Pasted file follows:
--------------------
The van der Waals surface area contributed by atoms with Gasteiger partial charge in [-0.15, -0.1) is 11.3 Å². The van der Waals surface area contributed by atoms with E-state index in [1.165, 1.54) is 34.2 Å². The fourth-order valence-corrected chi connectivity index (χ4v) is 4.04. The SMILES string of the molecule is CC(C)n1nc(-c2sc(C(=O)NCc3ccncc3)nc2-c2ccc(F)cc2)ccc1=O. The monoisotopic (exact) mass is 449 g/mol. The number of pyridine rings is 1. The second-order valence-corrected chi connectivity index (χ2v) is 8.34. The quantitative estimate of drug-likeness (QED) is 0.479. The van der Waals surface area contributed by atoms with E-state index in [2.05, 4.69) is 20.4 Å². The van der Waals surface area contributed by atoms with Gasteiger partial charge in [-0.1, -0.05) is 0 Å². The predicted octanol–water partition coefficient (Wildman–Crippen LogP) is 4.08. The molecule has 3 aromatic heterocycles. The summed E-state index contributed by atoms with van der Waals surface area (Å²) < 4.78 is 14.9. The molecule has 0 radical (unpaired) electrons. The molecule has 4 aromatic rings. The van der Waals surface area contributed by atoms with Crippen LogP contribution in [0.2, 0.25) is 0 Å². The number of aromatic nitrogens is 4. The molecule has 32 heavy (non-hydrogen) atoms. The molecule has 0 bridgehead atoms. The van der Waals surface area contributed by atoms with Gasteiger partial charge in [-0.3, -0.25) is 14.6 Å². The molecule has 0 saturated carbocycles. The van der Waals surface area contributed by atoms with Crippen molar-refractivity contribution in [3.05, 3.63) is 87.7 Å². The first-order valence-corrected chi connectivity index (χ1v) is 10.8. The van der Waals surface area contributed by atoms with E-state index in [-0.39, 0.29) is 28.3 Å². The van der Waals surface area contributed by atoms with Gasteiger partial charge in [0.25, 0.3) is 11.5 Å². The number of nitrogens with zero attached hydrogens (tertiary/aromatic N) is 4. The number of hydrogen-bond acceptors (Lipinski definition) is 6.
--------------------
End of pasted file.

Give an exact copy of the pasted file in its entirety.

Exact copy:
The van der Waals surface area contributed by atoms with Gasteiger partial charge in [-0.15, -0.1) is 11.3 Å². The van der Waals surface area contributed by atoms with E-state index in [1.165, 1.54) is 34.2 Å². The fourth-order valence-corrected chi connectivity index (χ4v) is 4.04. The SMILES string of the molecule is CC(C)n1nc(-c2sc(C(=O)NCc3ccncc3)nc2-c2ccc(F)cc2)ccc1=O. The monoisotopic (exact) mass is 449 g/mol. The number of pyridine rings is 1. The second-order valence-corrected chi connectivity index (χ2v) is 8.34. The quantitative estimate of drug-likeness (QED) is 0.479. The van der Waals surface area contributed by atoms with E-state index in [2.05, 4.69) is 20.4 Å². The van der Waals surface area contributed by atoms with Gasteiger partial charge in [-0.1, -0.05) is 0 Å². The predicted octanol–water partition coefficient (Wildman–Crippen LogP) is 4.08. The molecule has 3 aromatic heterocycles. The summed E-state index contributed by atoms with van der Waals surface area (Å²) < 4.78 is 14.9. The molecule has 0 radical (unpaired) electrons. The molecule has 4 aromatic rings. The van der Waals surface area contributed by atoms with Crippen LogP contribution in [0.2, 0.25) is 0 Å². The number of aromatic nitrogens is 4. The molecule has 32 heavy (non-hydrogen) atoms. The molecule has 0 bridgehead atoms. The van der Waals surface area contributed by atoms with Gasteiger partial charge in [-0.3, -0.25) is 14.6 Å². The molecule has 0 saturated carbocycles. The van der Waals surface area contributed by atoms with Crippen molar-refractivity contribution in [3.05, 3.63) is 87.7 Å². The first-order valence-corrected chi connectivity index (χ1v) is 10.8. The van der Waals surface area contributed by atoms with E-state index in [-0.39, 0.29) is 28.3 Å². The van der Waals surface area contributed by atoms with Gasteiger partial charge in [0.25, 0.3) is 11.5 Å². The number of nitrogens with zero attached hydrogens (tertiary/aromatic N) is 4. The number of hydrogen-bond acceptors (Lipinski definition) is 6.